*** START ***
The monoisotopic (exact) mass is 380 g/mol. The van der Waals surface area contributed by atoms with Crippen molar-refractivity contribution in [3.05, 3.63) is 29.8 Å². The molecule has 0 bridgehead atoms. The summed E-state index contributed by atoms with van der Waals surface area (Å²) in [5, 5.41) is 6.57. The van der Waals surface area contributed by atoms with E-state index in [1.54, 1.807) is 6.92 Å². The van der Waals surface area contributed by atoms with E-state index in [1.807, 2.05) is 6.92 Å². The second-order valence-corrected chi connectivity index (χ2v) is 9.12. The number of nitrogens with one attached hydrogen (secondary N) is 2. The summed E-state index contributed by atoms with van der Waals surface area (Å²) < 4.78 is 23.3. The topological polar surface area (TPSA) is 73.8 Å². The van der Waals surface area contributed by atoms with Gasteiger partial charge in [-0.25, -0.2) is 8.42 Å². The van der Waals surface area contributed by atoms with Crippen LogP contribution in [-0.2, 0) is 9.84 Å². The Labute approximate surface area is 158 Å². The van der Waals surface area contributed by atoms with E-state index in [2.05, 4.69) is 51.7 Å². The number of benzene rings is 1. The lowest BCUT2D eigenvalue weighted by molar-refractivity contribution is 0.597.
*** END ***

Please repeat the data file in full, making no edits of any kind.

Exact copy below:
The monoisotopic (exact) mass is 380 g/mol. The van der Waals surface area contributed by atoms with Crippen molar-refractivity contribution in [3.05, 3.63) is 29.8 Å². The molecule has 0 bridgehead atoms. The summed E-state index contributed by atoms with van der Waals surface area (Å²) in [5, 5.41) is 6.57. The van der Waals surface area contributed by atoms with E-state index in [1.54, 1.807) is 6.92 Å². The van der Waals surface area contributed by atoms with E-state index in [1.807, 2.05) is 6.92 Å². The second-order valence-corrected chi connectivity index (χ2v) is 9.12. The number of nitrogens with one attached hydrogen (secondary N) is 2. The summed E-state index contributed by atoms with van der Waals surface area (Å²) < 4.78 is 23.3. The topological polar surface area (TPSA) is 73.8 Å². The van der Waals surface area contributed by atoms with Gasteiger partial charge in [-0.25, -0.2) is 8.42 Å². The van der Waals surface area contributed by atoms with Crippen LogP contribution in [-0.2, 0) is 9.84 Å². The Labute approximate surface area is 158 Å². The van der Waals surface area contributed by atoms with E-state index in [2.05, 4.69) is 51.7 Å². The number of benzene rings is 1. The lowest BCUT2D eigenvalue weighted by molar-refractivity contribution is 0.597.